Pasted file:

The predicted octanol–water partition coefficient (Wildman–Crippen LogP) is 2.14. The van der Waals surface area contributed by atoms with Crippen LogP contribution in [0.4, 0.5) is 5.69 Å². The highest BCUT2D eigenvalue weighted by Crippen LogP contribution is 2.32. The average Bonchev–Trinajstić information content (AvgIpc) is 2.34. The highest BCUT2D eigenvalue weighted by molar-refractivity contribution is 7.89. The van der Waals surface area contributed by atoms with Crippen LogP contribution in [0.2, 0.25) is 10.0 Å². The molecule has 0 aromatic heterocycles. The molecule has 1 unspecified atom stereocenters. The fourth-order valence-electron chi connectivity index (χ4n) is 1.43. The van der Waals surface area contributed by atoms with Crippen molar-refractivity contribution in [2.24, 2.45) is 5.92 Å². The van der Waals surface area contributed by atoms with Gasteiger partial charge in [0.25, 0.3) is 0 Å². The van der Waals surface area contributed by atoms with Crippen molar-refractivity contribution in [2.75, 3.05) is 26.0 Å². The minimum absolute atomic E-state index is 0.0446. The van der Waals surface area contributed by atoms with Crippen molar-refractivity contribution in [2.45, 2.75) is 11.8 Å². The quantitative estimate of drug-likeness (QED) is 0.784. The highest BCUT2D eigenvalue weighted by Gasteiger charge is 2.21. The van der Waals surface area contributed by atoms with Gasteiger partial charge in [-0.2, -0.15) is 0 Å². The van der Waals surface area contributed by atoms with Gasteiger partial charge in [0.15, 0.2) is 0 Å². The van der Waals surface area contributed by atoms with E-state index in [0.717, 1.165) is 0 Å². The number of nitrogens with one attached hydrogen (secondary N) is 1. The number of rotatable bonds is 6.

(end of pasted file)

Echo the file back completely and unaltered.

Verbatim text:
The predicted octanol–water partition coefficient (Wildman–Crippen LogP) is 2.14. The van der Waals surface area contributed by atoms with Crippen LogP contribution in [0.4, 0.5) is 5.69 Å². The highest BCUT2D eigenvalue weighted by Crippen LogP contribution is 2.32. The average Bonchev–Trinajstić information content (AvgIpc) is 2.34. The highest BCUT2D eigenvalue weighted by molar-refractivity contribution is 7.89. The van der Waals surface area contributed by atoms with Crippen LogP contribution in [0.2, 0.25) is 10.0 Å². The molecule has 0 aromatic heterocycles. The molecule has 1 unspecified atom stereocenters. The fourth-order valence-electron chi connectivity index (χ4n) is 1.43. The van der Waals surface area contributed by atoms with Crippen molar-refractivity contribution in [2.24, 2.45) is 5.92 Å². The van der Waals surface area contributed by atoms with Gasteiger partial charge in [0.25, 0.3) is 0 Å². The van der Waals surface area contributed by atoms with Crippen molar-refractivity contribution in [2.75, 3.05) is 26.0 Å². The minimum absolute atomic E-state index is 0.0446. The van der Waals surface area contributed by atoms with Crippen molar-refractivity contribution in [2.45, 2.75) is 11.8 Å². The quantitative estimate of drug-likeness (QED) is 0.784. The highest BCUT2D eigenvalue weighted by Gasteiger charge is 2.21. The van der Waals surface area contributed by atoms with Gasteiger partial charge in [-0.2, -0.15) is 0 Å². The van der Waals surface area contributed by atoms with Gasteiger partial charge in [0.15, 0.2) is 0 Å². The van der Waals surface area contributed by atoms with E-state index in [0.717, 1.165) is 0 Å². The number of nitrogens with one attached hydrogen (secondary N) is 1. The number of rotatable bonds is 6.